Field marshal Erich von Manstein (1887 - 1973)

Original name ERICH VON LEWINSKI Born Nov. 24, 1887,
Died June 11, 1973, Irschenhausen, near Munich. German Field-
marshal who was perhaps the most talented German field commander
in World War II.

The son of an artillery general, he was adopted by General Georg von
Manstein after the untimely death of his parents.
Manstein began his active career as an officer in 1906 and served in
World War I on both the Western and Russian fronts. Rising through the
ranks, he was promoted to major general in 1936 and to lieutenant
general in 1938. At the start of World War II, he served as chief of
staff to General Gerd von Rundstedt in the invasion of Poland (1939).
Manstein had in the meantime devised a daring plan to invade France by
means of a concentrated armoured thrust through the Ardennes Forest.
Though this plan was rejected by the German High Command,Manstein
managed to bring it to the personal attention of Adolf Hitler,
who enthusiastically adopted it.
After leading an infantry corps in the assault on France in June 1940,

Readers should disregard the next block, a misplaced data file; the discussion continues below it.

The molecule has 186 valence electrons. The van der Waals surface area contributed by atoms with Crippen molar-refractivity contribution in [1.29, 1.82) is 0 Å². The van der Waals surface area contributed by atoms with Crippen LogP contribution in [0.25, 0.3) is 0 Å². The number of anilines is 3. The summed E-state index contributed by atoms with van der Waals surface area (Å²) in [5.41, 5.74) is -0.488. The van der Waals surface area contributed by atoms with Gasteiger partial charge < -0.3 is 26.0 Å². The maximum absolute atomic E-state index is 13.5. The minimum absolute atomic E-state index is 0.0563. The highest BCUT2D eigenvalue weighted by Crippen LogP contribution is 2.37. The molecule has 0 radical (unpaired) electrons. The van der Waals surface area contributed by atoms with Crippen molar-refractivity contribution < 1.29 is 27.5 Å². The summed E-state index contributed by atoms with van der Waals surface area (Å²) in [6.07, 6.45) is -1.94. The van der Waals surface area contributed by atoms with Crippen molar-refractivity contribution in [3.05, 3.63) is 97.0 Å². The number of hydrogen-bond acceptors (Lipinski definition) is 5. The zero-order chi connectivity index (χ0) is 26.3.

Manstein was promoted to field marshal and general that month. He
commanded the 56th Panzer Corps in the invasion of the Soviet Union
(1941), and nearly captured Leningrad. Promoted to command of the
11th Army on the southern front (September 1941),Manstein managed
to take 430,000 Soviet prisoners, after which he withstood the Soviet
counteroffensive that winter and went on to capture Sevastopol in July
1942. He almost succeeded in relieving the beleaguered 6th Army in
Stalingrad in December 1942-January 1943, and in February 1943 his
forces succeeded in recapturing Kharkov, in the most successful German
counteroffensive of the war. Thereafter he was driven into retreat, and in
March 1944 he was dismissed by Hitler.
Manstein spent the rest of the war on his estate and was captured by
the British in 1945. He was tried for war crimes,and, though acquitted of
the most serious charges, was imprisoned until his release in 1953
because of ill health. He subsequently advised theWest German
government on the organization of its army. His memoirs were published
as Verlorene Siege (1955; Lost Victories).

Hans Wijers
History Research WWII


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